“It’s cool, it’s chilling and it shocks”
Do you approach Hanging Rock expecting to see corsets hanging in mid-air? Well, in which case you will have noted that the excised last chapter of Joan Lindsay’s 1967 book provides this astonishing feature. Either that or you’re wandering in a Dreamtime of your own (adolescent) imagination, set about with eucalyptus trees and hot flushes from Peter Weir’s 1975 screenplay. Now here comes the wake-up call, a dramatic restorative, if you will. It’s cool, it’s chilling and it shocks.
This Picnic at Hanging Rock is a stylish outing, to say the least, from Melbourne’s Malthouse Theatre and Perth’s Black Swan Theatre Company. That’s Perth, Western Australia, and that’s a collaboration over 2170 miles, but who’s counting? This is Tom Wright’s adaptation but as in Lindsay’s story distance is of no consequence and time is suspended, ‘running out and spooling in’, between grey black panelling topped with brushwood. No rock is visible and there is no interval.
There is thunder and a blackout and five schoolgirls suddenly appear, side by side across the stage, in immaculate uniform ready for Speech Day 2017. They tell the story, their shared creepy story, of what happened on St Valentine’s Day, 1900, when a daytrip from Appleyard College went to Hanging Rock and four girls and one teacher disappear. One of them, Irma, is later found, close to death, and with absolutely no memory of what happened. It is, at its opening, a composed and perfectly disciplined account that you realise is the sure and safe way to rationalise the irrational, the unknown and the dangerous. It is a long introduction but necessary, for in this telling you understand that an ancient landmark is an abcess to be swabbed away for the sake of white Australians everywhere and young ladies from proper schools can never be too English. Whatever happened, dear, it’s really too, too bad that it happened in the state of Victoria.
There are parasols to ward off the sun, a grand aspidistra to maintain respectability, and – figuratively – there must be ‘lino, asphalt, and axminster’ to hide the red earth. Mrs Appleyard, founder and Headmistress, remembers Bournemouth but dreams of the intimate touch of her (?dead) husband. Irma, returns to the school before leaving for a stay in England and is viciously attacked by girls suffocating in their own propriety. Director Matthew Lutton works to challenge perceptions: angling the girls in contorted positions, immobilizing their movements in successive freeze-frame ‘shots’, subjecting the narrative to enigmatic surtitles over frequent blackouts. How else to refresh, even subvert, what has become an almost mythological text, complete with panpipes?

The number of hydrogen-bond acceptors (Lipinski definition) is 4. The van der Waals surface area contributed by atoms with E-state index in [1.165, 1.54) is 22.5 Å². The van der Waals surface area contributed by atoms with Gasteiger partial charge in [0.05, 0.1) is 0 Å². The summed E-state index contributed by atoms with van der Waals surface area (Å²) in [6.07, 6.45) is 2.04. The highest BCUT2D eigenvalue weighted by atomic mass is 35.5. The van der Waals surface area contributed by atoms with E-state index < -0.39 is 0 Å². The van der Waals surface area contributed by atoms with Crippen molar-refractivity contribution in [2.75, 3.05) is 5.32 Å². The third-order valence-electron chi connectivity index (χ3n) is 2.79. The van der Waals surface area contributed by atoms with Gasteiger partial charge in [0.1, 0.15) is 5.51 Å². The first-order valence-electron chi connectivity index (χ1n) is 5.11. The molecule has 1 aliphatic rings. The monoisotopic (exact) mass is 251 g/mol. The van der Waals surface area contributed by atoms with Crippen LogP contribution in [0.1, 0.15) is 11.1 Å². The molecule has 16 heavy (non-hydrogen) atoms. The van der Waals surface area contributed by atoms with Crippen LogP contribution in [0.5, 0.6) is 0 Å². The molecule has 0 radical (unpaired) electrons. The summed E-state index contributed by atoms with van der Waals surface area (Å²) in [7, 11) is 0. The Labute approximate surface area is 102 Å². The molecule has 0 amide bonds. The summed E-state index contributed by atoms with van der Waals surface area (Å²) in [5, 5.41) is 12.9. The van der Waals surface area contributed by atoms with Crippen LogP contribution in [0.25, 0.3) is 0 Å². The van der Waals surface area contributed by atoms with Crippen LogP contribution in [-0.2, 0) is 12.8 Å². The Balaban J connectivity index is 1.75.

It is actually without humour – an unusual and tense achievement over eighty-five minutes – but the performances of the several characters are still appealingly unaffected and distinct. Amber McMahon cross-dresses as the young Englishman, Michael Fitzhubert, but there’s no caricature here. Elizabeth Nabben is Mrs Appleyard and builds a fragile role to its last despairing moment; Nikki Shiels suffers as Irma, whose fate it is to keep her nightmares under control, whilst Arielle Gray and Harriet Gordon-Anderson are in supporting roles that they make important.
Is an audience bushwhacked by theatrical device and intelligence? I think so, but it is performed with considerable respect for its source and the script is smart, spare and ingenious. Technically it works a treat with outstanding lighting and sound and this is probably one production where the ‘best’ seats, for the best effect, are probably at the front of the Upper Circle and you should definitely read the Director’s and Writer’s programme notes after the show because they’re too helpful. The play’s the thing.
[FYI. Bruce Springsteen and the E Street Band play at Hanging Rock on Saturday 11 February. You simply cannot keep a good place down!]
Reviewer: Alan Brown (Seen 14 January)
Picnic at Hanging Rock at the Lyceum
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